Interest grows in estuary barrage

Future image: An artist's impression of the planned barrage across the Ribble Estuary
Future image: An artist's impression of the planned barrage across the Ribble Estuary
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The man behind an ambitious plan to build a power generating barrage across the Ribble Estuary said interest is growing in the billion pound project.

Alan Torevell, of Manchester finance firm Dewhurst Torevell, and a member of the North West Business Leadership Group, said businesses in the region and politicians were starting to take notice of the North West Energy Squared scheme.

It would involve building tidal wave generating barrages across the mouths of the Ribble, Mersey, Morecambe Bay and the Solway Firth each of which would be topped with a dual carriageway road to improve transport links to the coastal areas of the region.

Mr Torevell is due to meet Fylde MP Mark Menzies to discuss the project but said although it had only been launched this year it was gaining attention.

He said: “We are talking to MPS who are beginning to get interested in what is a major infrastructure project in its initial stages.

“Now we are moving into the second phase getting further publicity with a series of meetings up the North West Coast.

“Political awareness is growing and we are meeting MPs such as Mark Menzies from Fylde and representatives from the local enterprise partnerships.

“It will take two or three years to get the project started and I estimate between 15 to 20 years to finish.

“The beauty of it is the power output it will generate. A detailed survey has been carried out on the proposed Mersey Gateway by Peel Holdings.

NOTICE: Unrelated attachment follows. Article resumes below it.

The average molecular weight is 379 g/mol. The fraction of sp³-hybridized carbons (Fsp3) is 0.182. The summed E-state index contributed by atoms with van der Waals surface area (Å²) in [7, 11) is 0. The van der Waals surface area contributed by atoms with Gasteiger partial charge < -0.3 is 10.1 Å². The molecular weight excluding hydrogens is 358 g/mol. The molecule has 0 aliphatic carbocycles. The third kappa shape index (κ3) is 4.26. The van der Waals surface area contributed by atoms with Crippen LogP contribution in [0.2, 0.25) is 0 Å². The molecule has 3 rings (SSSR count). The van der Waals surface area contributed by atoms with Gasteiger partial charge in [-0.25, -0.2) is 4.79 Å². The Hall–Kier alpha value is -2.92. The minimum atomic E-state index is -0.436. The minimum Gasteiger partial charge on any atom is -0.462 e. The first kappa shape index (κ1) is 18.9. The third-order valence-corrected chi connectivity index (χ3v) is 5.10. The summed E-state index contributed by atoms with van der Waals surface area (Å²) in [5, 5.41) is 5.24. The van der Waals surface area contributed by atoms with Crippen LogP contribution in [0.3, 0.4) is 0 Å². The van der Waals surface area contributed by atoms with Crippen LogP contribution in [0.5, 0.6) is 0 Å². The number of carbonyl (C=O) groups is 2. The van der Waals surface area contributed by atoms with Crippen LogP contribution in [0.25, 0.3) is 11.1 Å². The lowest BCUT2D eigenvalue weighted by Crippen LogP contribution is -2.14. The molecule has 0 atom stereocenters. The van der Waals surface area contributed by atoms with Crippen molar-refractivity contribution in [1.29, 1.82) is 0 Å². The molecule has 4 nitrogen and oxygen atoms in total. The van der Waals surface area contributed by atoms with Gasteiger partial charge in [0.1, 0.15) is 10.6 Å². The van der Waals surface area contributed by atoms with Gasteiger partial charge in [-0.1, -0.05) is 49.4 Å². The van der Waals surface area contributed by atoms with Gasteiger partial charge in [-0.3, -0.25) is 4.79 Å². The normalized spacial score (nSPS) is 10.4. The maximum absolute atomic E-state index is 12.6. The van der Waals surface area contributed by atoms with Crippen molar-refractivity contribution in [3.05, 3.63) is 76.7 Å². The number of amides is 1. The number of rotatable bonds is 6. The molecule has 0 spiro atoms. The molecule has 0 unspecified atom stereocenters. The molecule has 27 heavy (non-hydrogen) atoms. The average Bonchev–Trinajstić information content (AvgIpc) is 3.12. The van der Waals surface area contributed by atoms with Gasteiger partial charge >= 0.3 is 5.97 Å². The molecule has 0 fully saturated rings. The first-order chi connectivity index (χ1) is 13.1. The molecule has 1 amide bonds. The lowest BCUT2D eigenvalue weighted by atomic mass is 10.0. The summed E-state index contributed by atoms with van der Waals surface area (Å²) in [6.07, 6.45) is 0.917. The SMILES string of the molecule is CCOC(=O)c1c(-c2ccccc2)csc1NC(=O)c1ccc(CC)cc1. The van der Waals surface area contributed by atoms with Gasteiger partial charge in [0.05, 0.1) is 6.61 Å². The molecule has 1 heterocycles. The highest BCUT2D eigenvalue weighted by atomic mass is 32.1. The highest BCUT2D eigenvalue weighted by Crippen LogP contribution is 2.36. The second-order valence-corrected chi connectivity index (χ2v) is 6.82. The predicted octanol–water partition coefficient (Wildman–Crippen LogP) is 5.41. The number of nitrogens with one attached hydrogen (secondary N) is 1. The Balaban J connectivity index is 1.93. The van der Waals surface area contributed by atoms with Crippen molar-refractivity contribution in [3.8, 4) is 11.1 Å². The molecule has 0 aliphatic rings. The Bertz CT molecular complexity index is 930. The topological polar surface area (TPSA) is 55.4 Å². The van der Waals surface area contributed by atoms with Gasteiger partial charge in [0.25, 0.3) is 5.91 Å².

“We are calling them Gateways rather than barrages. Because when you say barrage, people think it will stop the tide but it just uses the flow.

“Peel believe they could have the Mersey one up and running within five years.

“That is one of the smaller ones and could generate one terrawatt (TW) of electricity. Just one Heysham nuclear power plant generates eight TW and all five of the Gateways would produce around 20 TW.

“There are all sorts of economical and environmental issues to be sorted out of course, but we have a lot of high powered brains working on the problems.”

Mr Torevell said the Ribble Gateway would probably run from Banks to Squires Gate and generate enough power for 18,900 homes.

He added: “If we could bring it in there it would be more suitable than other parts of the Fylde coast as there are good connecting roads near the airport.

“Blackpool is not the most prosperous town at the moment and this could make a difference. It would make the airport and surrounding industrial estates much more accessible to many more people and the economic benefits they would bring.

“If we can persuade the Government to help get the scheme started off it would take a billion or two but then would attract huge commercial co-funding.

“The attraction would be the energy generated which would make it worthwhile and of course it would be a major piece of infrastructure linking the North West.

“The number of local jobs created in construction alone would be huge and there would be a consequent cost saving on welfare and benefits. Afterwards there would be increased commerce and work generated by the gateways and power generation itself.”